Commercially unavailable for a long time, Nicholas Ray’s wildly entertaining Johnny Guitar is now showing as part of a Ray retrospective at Film Forum in Manhattan, which should mean a long-overdue DVD release in the near future. And that’s great news for Ray fans—with its powerful women and many deaths, Johnny Guitar carves out a unique niche in an era dominated by tame, male-centric pictures. Like some of the great American films of the 50′s, Johnny Guitar breaks through a mold.
Ray loves hot-blooded protagonists with feverish tempers: Dixon Steele (Humphrey Bogart) in In a Lonely Place famously beat a reckless driver to a bloody pulp, among other violent transgressions (this, despite being innocent of the crimes he was accused of). Here, we have Johnny Logan, AKA Johnny Guitar (Sterling Hayden), a former gunslinger who’s traded in the pistols for a guitar at the behest of Vienna (Joan Crawford), a former flame who’s opened up a saloon & casino just outside a small town on the Arizona frontier in a patch where the railroad is scheduled to be built. Hired to provide music for the customers, Johnny quickly finds himself embroiled in a dispute between Vienna and multiple town leaders, including Emma Small (Mercedes McCambridge) and McIvers (Ward Bond), who want Vienna to close down her joint in the name of eliminating the competition. When Vienna refuses to back down, a battle for pride, dignity, and, of course, money begins, with Johnny by her side and the loyalties of The Dancin’ Kid (Scott Brady) torn between a loathing for this cocky stranger and his love for Vienna.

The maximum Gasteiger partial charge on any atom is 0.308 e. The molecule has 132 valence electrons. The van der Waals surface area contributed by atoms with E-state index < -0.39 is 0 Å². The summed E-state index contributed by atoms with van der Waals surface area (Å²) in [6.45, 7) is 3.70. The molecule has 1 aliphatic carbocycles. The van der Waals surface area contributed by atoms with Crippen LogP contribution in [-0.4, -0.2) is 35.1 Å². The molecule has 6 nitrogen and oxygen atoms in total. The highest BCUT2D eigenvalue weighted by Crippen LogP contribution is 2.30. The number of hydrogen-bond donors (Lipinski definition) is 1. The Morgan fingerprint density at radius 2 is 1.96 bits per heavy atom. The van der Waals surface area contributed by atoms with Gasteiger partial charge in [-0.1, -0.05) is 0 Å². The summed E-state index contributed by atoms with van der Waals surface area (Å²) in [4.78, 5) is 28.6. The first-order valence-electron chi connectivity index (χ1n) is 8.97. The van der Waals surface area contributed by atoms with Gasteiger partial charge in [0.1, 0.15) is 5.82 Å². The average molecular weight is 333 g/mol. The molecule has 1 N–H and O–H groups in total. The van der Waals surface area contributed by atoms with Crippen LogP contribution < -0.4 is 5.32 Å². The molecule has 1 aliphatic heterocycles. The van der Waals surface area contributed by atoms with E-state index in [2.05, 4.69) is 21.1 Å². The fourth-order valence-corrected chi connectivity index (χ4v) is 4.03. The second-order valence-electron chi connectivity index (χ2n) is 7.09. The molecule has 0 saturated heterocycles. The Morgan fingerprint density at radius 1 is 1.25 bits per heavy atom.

In a first-rate performance, Crawford imbues Vienna with an unyielding strength that’s unusual for the period; only her dark lipstick distinguishes her from any soot-covered, whiskey-drinkin’ Western cowboy. Emma isn’t any more “ladylike,” as she’s thoroughly determined to pin any and all transgressions on Vienna, her mortal enemy. While love certainly plays a part in their enmities (Emma’s loathing for Vienna stems from the Dancin’ Kid’s infatuation with her rival), it never supersedes their identity as powerful, independent female leaders. Ray is entirely aware of the unusual nature of his approach, a point made clear when one of the members of Emma’s crew comments that Vienna is more of a man than he is. By shoving conventional structure out the door, Ray demands that his voice be heard.
Despite the film’s title, Hayden isn’t really given a ton to do (though he’s great in the role). Johnny partakes in a few intense moments—such as when we first learn he can handle a gun as well as a musical instrument, and during a daring rescue attempt in Johnny Guitar‘s latter stages—but he mostly lingers in the background, putting in his two cents when asked and never backing down from adversity while rarely initiating conflict himself. This is the women’s show, as Ray makes clear with his compositions: Vienna is front and center in almost every shot, with her friends standing behind her. That friends and foes both perish by the end is of little consequence to Ray’s overarching message—Vienna’s independence and dignity survive, in life and death.